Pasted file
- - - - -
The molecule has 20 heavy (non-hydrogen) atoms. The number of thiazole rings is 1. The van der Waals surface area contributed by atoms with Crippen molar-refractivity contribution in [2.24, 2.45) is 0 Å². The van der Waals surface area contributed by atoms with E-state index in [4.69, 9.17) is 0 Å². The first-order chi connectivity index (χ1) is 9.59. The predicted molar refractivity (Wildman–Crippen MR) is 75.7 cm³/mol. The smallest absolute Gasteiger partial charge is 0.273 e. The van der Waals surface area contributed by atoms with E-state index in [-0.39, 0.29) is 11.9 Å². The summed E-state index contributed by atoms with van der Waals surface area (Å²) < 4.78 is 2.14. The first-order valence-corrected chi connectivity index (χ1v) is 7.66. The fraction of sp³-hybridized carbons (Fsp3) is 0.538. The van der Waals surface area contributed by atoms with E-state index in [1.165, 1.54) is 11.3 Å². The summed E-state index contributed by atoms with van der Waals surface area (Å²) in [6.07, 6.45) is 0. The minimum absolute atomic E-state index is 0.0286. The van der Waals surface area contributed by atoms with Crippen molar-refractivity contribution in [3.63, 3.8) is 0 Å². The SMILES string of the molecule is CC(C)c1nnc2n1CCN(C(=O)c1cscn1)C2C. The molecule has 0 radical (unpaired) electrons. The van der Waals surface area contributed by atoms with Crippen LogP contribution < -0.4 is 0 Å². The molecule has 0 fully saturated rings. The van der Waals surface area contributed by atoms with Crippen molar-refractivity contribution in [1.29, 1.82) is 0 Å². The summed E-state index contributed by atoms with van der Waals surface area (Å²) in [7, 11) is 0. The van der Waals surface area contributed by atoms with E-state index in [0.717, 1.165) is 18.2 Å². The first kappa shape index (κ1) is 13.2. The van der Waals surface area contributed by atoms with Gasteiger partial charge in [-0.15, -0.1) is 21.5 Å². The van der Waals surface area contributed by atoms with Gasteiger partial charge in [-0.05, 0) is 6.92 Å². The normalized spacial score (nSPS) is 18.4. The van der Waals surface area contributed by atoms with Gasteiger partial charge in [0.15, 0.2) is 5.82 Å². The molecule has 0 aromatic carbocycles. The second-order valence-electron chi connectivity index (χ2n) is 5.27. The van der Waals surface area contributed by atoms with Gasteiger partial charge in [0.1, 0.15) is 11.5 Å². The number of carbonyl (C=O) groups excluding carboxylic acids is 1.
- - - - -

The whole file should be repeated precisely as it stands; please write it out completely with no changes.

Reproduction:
The molecule has 20 heavy (non-hydrogen) atoms. The number of thiazole rings is 1. The van der Waals surface area contributed by atoms with Crippen molar-refractivity contribution in [2.24, 2.45) is 0 Å². The van der Waals surface area contributed by atoms with E-state index in [4.69, 9.17) is 0 Å². The first-order chi connectivity index (χ1) is 9.59. The predicted molar refractivity (Wildman–Crippen MR) is 75.7 cm³/mol. The smallest absolute Gasteiger partial charge is 0.273 e. The van der Waals surface area contributed by atoms with E-state index in [-0.39, 0.29) is 11.9 Å². The summed E-state index contributed by atoms with van der Waals surface area (Å²) < 4.78 is 2.14. The first-order valence-corrected chi connectivity index (χ1v) is 7.66. The fraction of sp³-hybridized carbons (Fsp3) is 0.538. The van der Waals surface area contributed by atoms with E-state index in [1.165, 1.54) is 11.3 Å². The summed E-state index contributed by atoms with van der Waals surface area (Å²) in [6.07, 6.45) is 0. The minimum absolute atomic E-state index is 0.0286. The van der Waals surface area contributed by atoms with Crippen molar-refractivity contribution in [3.63, 3.8) is 0 Å². The SMILES string of the molecule is CC(C)c1nnc2n1CCN(C(=O)c1cscn1)C2C. The molecule has 0 radical (unpaired) electrons. The van der Waals surface area contributed by atoms with Crippen LogP contribution < -0.4 is 0 Å². The molecule has 0 fully saturated rings. The van der Waals surface area contributed by atoms with Crippen molar-refractivity contribution in [1.29, 1.82) is 0 Å². The summed E-state index contributed by atoms with van der Waals surface area (Å²) in [7, 11) is 0. The van der Waals surface area contributed by atoms with E-state index in [0.717, 1.165) is 18.2 Å². The first kappa shape index (κ1) is 13.2. The van der Waals surface area contributed by atoms with Gasteiger partial charge in [-0.15, -0.1) is 21.5 Å². The van der Waals surface area contributed by atoms with Gasteiger partial charge in [-0.05, 0) is 6.92 Å². The normalized spacial score (nSPS) is 18.4. The van der Waals surface area contributed by atoms with Gasteiger partial charge in [0.15, 0.2) is 5.82 Å². The molecule has 0 aromatic carbocycles. The second-order valence-electron chi connectivity index (χ2n) is 5.27. The van der Waals surface area contributed by atoms with Gasteiger partial charge in [0.1, 0.15) is 11.5 Å². The number of carbonyl (C=O) groups excluding carboxylic acids is 1.